The limit of war against corruption
Any attempt at battling the canker worm called corruption and wrestling its promoters and emissaries to the ground deserves the support of every right-thinking Nigerian. The war is undoubtedly a noble one. President Buhari is irritated by it. For most Nigerians it is abhorrent. Buhari is a veritable mirror of the disgust it is to us. Vice-President Yemi Osinbajo in his accustomed eloquence, painted the picture vividly the other day, addressing a gathering of leaders of his party, APC. What could be more telling about where corruption has landed us as a people and as a country than his revelation that Itakpe rail project has been on for 30 years, and the Mambilla for 40 years. He said the laying of the Itakpe rail tracts had just been completed. Although he did not speak on Ajaokuta steel, but the project has been on for 38 years. It is one step forward and 10 steps backwards. Whoever listened to Rep. Nnenna Elendu (Bende, Abia State) giving the report of her committee on Ajaokuta steel earlier in the year on the floor of the House couldn’t but marvel at the mountain of filfth that has assailed the land.
President Shehu Shagari laid the foundation for the steel project in 1980 and it was to cost $4.6billion. In the economic circumstances of the land today its estimated cost so far is $15billion. Nigerian Steel Development Authority was established in 1972 and Ajaokuta Steel Company Limited was incorporated in 1979 pursuant to the discovery of iron ore at Itakpe in 1973. The Russians that began the project moved its development rapidly. Before Hon. Nnanna committee’s exhaustive report, Pulse, an online publication had, by May this year, done an investigative story on Ajaokuta steel mill which it captioned “The tragic story of Ajaokuta steel company.” The publication discovered that a great deal of progress was recorded between 1980 and 1983. With the appurtenances of a modern city of 24 housing estates, some of them consisting of more than 1,000 houses, hospitals and a sea port and a land area bigger than Lokoja, the Kogi State capital, by 1994 development of Ajaokuta had reached 98 per cent completion.
And here is the clang going by the revelation by Pulse: Compared to the progress between 80 and 83, not much has happened after that. It quoted a member of staff of the steel mill as saying: “Corruption started to happen, and Ajaokuta became a conduit pipe. It became an outlet where money meant for this place never really reached here.” As of today, there is no work going on at Ajaokuta.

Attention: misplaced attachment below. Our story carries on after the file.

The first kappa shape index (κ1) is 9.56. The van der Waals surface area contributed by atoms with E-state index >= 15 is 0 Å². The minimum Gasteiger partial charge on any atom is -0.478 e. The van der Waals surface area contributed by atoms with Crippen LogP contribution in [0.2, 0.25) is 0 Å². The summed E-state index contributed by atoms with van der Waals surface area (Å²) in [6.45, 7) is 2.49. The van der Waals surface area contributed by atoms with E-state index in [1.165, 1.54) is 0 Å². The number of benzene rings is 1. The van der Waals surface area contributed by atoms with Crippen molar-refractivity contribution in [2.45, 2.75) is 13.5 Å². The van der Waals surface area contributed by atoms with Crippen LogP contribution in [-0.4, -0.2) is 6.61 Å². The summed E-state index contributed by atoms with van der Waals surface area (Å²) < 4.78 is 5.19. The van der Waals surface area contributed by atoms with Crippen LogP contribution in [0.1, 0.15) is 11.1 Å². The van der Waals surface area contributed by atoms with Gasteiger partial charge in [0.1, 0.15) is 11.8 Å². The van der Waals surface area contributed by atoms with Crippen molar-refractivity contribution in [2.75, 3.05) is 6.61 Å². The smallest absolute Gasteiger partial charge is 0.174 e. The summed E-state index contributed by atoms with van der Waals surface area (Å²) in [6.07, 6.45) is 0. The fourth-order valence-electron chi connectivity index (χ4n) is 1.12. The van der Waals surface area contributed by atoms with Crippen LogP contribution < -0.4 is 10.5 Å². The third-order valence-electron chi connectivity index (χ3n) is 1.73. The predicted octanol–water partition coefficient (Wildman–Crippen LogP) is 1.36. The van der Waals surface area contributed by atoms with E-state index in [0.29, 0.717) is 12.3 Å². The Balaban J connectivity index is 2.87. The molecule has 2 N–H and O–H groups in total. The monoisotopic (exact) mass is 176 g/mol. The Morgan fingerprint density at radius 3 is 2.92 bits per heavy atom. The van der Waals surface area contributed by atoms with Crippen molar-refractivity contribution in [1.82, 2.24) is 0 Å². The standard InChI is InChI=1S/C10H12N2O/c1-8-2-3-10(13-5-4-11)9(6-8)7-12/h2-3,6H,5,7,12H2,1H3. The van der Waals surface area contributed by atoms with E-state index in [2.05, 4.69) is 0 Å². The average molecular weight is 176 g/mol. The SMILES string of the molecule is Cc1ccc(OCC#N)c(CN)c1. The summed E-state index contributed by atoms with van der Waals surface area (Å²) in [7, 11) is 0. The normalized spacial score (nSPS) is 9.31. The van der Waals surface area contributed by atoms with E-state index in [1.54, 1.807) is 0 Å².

This is the kind of situation which can send any well-meaning Nigerian crazy. It is, therefore, no surprise that a situation such as this has sent Buhari boiling. Because corruption is deeply ingrained and widespread in the country he has made a single-minded resolve to wage war on it. In his first coming in uniform in December 1983 war against corruption was his sing-song. Many politicians were herded into jail, first kept in prison before trial. It was because the malaise had become a matter of deep concern that when Obasanjo mounted the saddle in 1999, he wasted no time in establishing EFCC and ICPC, yanking them off the police to make them independent entities. The two institutions particularly under Nuhu Ribadu, made shocking revelations and a few high-profile public figures were jailed.
In the second coming of Buhari, he made war on corruption the major plank of his Administration. He believes corruption is the be all and end all of Nigeria’s problems. He did say at a point that if Nigeria does not kill corruption, corruption will kill Nigeria. It is that bad and his contention would seem borne out by the sordid revelations by EFCC at the advent of his Administration. Huge sums of money, in local and foreign currencies were recovered from some public functionaries—directly or through plea bargaining. The most disappointing of all was the retrieval from certain high-ranking military officers for whom the uniform should be indicative of discipline, character and trust-worthiness, indeed a very high and uncommon degree of wholesomeness. Alas, Neman was a great and valiant soldier, but he was a leper! He must go to River Jordan to have a wash, so wrote the Nigerian Tribune in its editorial in 1975 after General Murtala Mohammed dismissed some military governors whom he said had disgraced their uniform, soiling it with corruption. Only Brigadier Oluwole Rotimi of Western State and Brigadier Mobolaji Johnson of Lagos State emerged untainted.
How does one, for example, explain the unfeeling which led to the sharing of funds meant for procurement of arms to protect the citizens and prosecute the war against the Boko Haram insurgency in the North East, going by EFCC charges against them? The latest is a N37billion high-rise building on Banana Island. The property remains unclaimed by anybody. Festus Keyamo said on Sunday that the building was advertised for the owner to come forward to lay claim to it, nobody showed up. The owner no longer has trace, nor can the contractor be identified. And so when Buhari speaks about corruption and his iron resolve to battle it unreservedly one can understand from where he is coming. He breathes it; he sleeps and wakes up with the thought of war on corruption. And you can see the pains in his heart and a ring of sincerity in his tone.